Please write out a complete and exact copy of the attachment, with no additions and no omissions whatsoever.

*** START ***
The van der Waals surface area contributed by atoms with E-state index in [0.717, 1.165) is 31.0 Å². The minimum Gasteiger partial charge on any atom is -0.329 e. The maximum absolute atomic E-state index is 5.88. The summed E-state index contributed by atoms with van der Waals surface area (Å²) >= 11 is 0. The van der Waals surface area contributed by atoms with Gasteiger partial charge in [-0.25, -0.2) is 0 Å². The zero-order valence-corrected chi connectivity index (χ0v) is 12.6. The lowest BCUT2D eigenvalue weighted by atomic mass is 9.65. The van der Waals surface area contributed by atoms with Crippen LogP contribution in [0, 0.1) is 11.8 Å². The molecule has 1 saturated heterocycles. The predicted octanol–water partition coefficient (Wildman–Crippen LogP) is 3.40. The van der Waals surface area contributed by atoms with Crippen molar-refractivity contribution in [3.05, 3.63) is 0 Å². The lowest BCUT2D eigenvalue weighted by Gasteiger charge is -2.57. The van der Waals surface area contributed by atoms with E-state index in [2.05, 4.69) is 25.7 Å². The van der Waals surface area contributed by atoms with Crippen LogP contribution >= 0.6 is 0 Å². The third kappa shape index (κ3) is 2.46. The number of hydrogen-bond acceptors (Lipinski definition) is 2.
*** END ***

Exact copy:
The van der Waals surface area contributed by atoms with E-state index in [0.717, 1.165) is 31.0 Å². The minimum Gasteiger partial charge on any atom is -0.329 e. The maximum absolute atomic E-state index is 5.88. The summed E-state index contributed by atoms with van der Waals surface area (Å²) >= 11 is 0. The van der Waals surface area contributed by atoms with Gasteiger partial charge in [-0.25, -0.2) is 0 Å². The zero-order valence-corrected chi connectivity index (χ0v) is 12.6. The lowest BCUT2D eigenvalue weighted by atomic mass is 9.65. The van der Waals surface area contributed by atoms with Crippen LogP contribution in [0, 0.1) is 11.8 Å². The molecule has 1 saturated heterocycles. The predicted octanol–water partition coefficient (Wildman–Crippen LogP) is 3.40. The van der Waals surface area contributed by atoms with Crippen molar-refractivity contribution in [3.05, 3.63) is 0 Å². The lowest BCUT2D eigenvalue weighted by Gasteiger charge is -2.57. The van der Waals surface area contributed by atoms with E-state index in [2.05, 4.69) is 25.7 Å². The van der Waals surface area contributed by atoms with Crippen LogP contribution >= 0.6 is 0 Å². The third kappa shape index (κ3) is 2.46. The number of hydrogen-bond acceptors (Lipinski definition) is 2.